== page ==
The HyperTransport Consortium on Tuesday unveiled a new expansion interface called HTX. The HTX slot standard is intended to accelerate the deployment of HyperTransport technology in the high-performance systems market, explained Mario Cavalli, General Manager of the Consortium, in a recent interview with MacCentral.
The HTX components are designed to be used in both riser-based (1U) and pedestal, rack-mount (3U and greater) and proprietary systems. The HyperTransport HTX Motherboard/Daughtercard specification defines an 8- or 16-bit HyperTransport interface with an up to 1.6 gigatransfer/second data rate (800 MHz clock rate) and includes all of the defined HyperTransport control signals including a synchronous reference clock.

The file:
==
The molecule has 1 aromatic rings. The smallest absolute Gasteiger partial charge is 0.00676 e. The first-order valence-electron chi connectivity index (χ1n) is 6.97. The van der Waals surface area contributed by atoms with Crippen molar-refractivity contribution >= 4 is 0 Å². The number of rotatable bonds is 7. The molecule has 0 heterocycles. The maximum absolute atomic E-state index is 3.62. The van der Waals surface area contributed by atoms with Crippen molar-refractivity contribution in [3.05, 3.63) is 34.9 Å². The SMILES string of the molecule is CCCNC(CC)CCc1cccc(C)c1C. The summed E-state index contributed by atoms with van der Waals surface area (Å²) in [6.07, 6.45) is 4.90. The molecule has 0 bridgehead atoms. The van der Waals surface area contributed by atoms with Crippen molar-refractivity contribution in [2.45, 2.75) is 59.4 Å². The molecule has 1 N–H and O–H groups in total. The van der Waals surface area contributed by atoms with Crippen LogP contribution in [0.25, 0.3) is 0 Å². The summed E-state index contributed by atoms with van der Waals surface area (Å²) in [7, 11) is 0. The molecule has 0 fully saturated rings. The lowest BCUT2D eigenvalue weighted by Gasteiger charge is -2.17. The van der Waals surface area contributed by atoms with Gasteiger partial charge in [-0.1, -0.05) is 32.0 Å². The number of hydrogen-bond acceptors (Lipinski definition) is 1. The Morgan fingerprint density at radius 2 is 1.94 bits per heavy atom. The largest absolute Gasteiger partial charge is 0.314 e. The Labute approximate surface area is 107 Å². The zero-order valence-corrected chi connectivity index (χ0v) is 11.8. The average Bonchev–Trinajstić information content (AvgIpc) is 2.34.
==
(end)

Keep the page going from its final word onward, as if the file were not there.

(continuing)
The HyperTransport Consortium has over 40 member companies including Advanced Micro Devices, Alliance Semiconductor, Apple Computer, Broadcom Corporation, Cisco Systems, NVIDIA, PMC-Sierra, Sun Microsystems, and Transmeta.
Apple currently uses HyperTransport in its Power Mac G5 desktop computer. HyperTransport integrates the G5s subsystems and connects them to the controller. Serial ATA, Gigabit Ethernet, FireWire, USB 2.0 and optical digital and analog audio are all integrated through two bidirectional 16-bit, 800MHz HyperTransport interconnects.